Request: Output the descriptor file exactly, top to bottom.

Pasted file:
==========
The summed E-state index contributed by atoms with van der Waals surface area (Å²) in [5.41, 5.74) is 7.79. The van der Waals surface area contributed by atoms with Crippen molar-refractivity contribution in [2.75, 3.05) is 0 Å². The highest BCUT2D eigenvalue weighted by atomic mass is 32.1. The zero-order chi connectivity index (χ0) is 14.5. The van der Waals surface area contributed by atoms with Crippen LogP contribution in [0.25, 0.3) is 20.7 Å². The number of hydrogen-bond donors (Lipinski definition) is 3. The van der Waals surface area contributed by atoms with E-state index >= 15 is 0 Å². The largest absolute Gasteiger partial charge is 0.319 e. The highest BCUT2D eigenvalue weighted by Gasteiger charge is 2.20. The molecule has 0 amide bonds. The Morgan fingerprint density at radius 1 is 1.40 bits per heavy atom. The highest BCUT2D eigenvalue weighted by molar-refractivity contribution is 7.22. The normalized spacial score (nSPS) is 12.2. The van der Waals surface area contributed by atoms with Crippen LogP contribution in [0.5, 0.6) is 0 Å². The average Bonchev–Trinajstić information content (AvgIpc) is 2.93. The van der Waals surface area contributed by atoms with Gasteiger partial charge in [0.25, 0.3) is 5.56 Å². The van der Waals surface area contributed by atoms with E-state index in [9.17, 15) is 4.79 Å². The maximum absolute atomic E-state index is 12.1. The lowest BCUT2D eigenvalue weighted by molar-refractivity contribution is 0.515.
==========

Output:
The summed E-state index contributed by atoms with van der Waals surface area (Å²) in [5.41, 5.74) is 7.79. The van der Waals surface area contributed by atoms with Crippen molar-refractivity contribution in [2.75, 3.05) is 0 Å². The highest BCUT2D eigenvalue weighted by atomic mass is 32.1. The zero-order chi connectivity index (χ0) is 14.5. The van der Waals surface area contributed by atoms with Crippen LogP contribution in [0.25, 0.3) is 20.7 Å². The number of hydrogen-bond donors (Lipinski definition) is 3. The van der Waals surface area contributed by atoms with E-state index >= 15 is 0 Å². The largest absolute Gasteiger partial charge is 0.319 e. The highest BCUT2D eigenvalue weighted by Gasteiger charge is 2.20. The molecule has 0 amide bonds. The Morgan fingerprint density at radius 1 is 1.40 bits per heavy atom. The highest BCUT2D eigenvalue weighted by molar-refractivity contribution is 7.22. The normalized spacial score (nSPS) is 12.2. The van der Waals surface area contributed by atoms with Crippen LogP contribution in [0.5, 0.6) is 0 Å². The average Bonchev–Trinajstić information content (AvgIpc) is 2.93. The van der Waals surface area contributed by atoms with Gasteiger partial charge in [0.25, 0.3) is 5.56 Å². The van der Waals surface area contributed by atoms with E-state index in [9.17, 15) is 4.79 Å². The maximum absolute atomic E-state index is 12.1. The lowest BCUT2D eigenvalue weighted by molar-refractivity contribution is 0.515.